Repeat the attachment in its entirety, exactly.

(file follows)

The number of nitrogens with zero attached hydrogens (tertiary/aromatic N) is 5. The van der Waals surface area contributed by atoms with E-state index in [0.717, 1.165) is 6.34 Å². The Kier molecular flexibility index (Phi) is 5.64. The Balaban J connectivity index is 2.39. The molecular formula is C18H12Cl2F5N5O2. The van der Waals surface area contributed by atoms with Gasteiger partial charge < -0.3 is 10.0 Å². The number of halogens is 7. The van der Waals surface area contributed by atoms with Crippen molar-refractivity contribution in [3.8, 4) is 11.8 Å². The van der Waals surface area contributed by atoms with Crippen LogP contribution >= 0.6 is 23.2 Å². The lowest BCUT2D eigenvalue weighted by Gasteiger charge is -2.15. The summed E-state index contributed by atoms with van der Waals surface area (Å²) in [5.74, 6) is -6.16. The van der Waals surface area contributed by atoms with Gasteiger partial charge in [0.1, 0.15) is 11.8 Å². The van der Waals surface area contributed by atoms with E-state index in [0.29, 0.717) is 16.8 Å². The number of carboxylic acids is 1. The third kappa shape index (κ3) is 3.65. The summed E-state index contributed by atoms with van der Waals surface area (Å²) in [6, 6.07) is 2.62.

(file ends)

The number of nitrogens with zero attached hydrogens (tertiary/aromatic N) is 5. The van der Waals surface area contributed by atoms with E-state index in [0.717, 1.165) is 6.34 Å². The Kier molecular flexibility index (Phi) is 5.64. The Balaban J connectivity index is 2.39. The molecular formula is C18H12Cl2F5N5O2. The van der Waals surface area contributed by atoms with Gasteiger partial charge < -0.3 is 10.0 Å². The number of halogens is 7. The van der Waals surface area contributed by atoms with Crippen molar-refractivity contribution in [3.8, 4) is 11.8 Å². The van der Waals surface area contributed by atoms with Crippen LogP contribution >= 0.6 is 23.2 Å². The lowest BCUT2D eigenvalue weighted by Gasteiger charge is -2.15. The summed E-state index contributed by atoms with van der Waals surface area (Å²) in [5.74, 6) is -6.16. The van der Waals surface area contributed by atoms with Gasteiger partial charge in [0.1, 0.15) is 11.8 Å². The van der Waals surface area contributed by atoms with E-state index in [0.29, 0.717) is 16.8 Å². The number of carboxylic acids is 1. The third kappa shape index (κ3) is 3.65. The summed E-state index contributed by atoms with van der Waals surface area (Å²) in [6, 6.07) is 2.62.